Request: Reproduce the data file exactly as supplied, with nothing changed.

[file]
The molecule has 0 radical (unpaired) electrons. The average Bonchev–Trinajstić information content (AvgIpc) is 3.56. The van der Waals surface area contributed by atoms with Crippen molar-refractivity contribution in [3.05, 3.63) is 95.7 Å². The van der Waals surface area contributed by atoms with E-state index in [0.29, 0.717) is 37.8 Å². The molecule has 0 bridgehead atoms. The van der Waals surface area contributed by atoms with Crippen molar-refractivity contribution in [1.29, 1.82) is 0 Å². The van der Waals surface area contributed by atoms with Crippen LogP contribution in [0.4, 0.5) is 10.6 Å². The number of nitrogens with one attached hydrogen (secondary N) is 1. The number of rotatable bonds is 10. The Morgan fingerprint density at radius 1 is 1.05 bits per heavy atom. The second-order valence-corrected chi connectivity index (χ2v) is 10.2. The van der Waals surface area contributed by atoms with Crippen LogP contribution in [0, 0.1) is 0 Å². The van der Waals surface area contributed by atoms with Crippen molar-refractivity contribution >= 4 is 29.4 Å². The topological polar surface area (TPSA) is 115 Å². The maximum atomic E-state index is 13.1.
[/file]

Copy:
The molecule has 0 radical (unpaired) electrons. The average Bonchev–Trinajstić information content (AvgIpc) is 3.56. The van der Waals surface area contributed by atoms with Crippen molar-refractivity contribution in [3.05, 3.63) is 95.7 Å². The van der Waals surface area contributed by atoms with E-state index in [0.29, 0.717) is 37.8 Å². The molecule has 0 bridgehead atoms. The van der Waals surface area contributed by atoms with Crippen molar-refractivity contribution in [1.29, 1.82) is 0 Å². The van der Waals surface area contributed by atoms with Crippen LogP contribution in [0.4, 0.5) is 10.6 Å². The number of nitrogens with one attached hydrogen (secondary N) is 1. The number of rotatable bonds is 10. The Morgan fingerprint density at radius 1 is 1.05 bits per heavy atom. The second-order valence-corrected chi connectivity index (χ2v) is 10.2. The van der Waals surface area contributed by atoms with Crippen LogP contribution in [0, 0.1) is 0 Å². The van der Waals surface area contributed by atoms with Crippen molar-refractivity contribution >= 4 is 29.4 Å². The topological polar surface area (TPSA) is 115 Å². The maximum atomic E-state index is 13.1.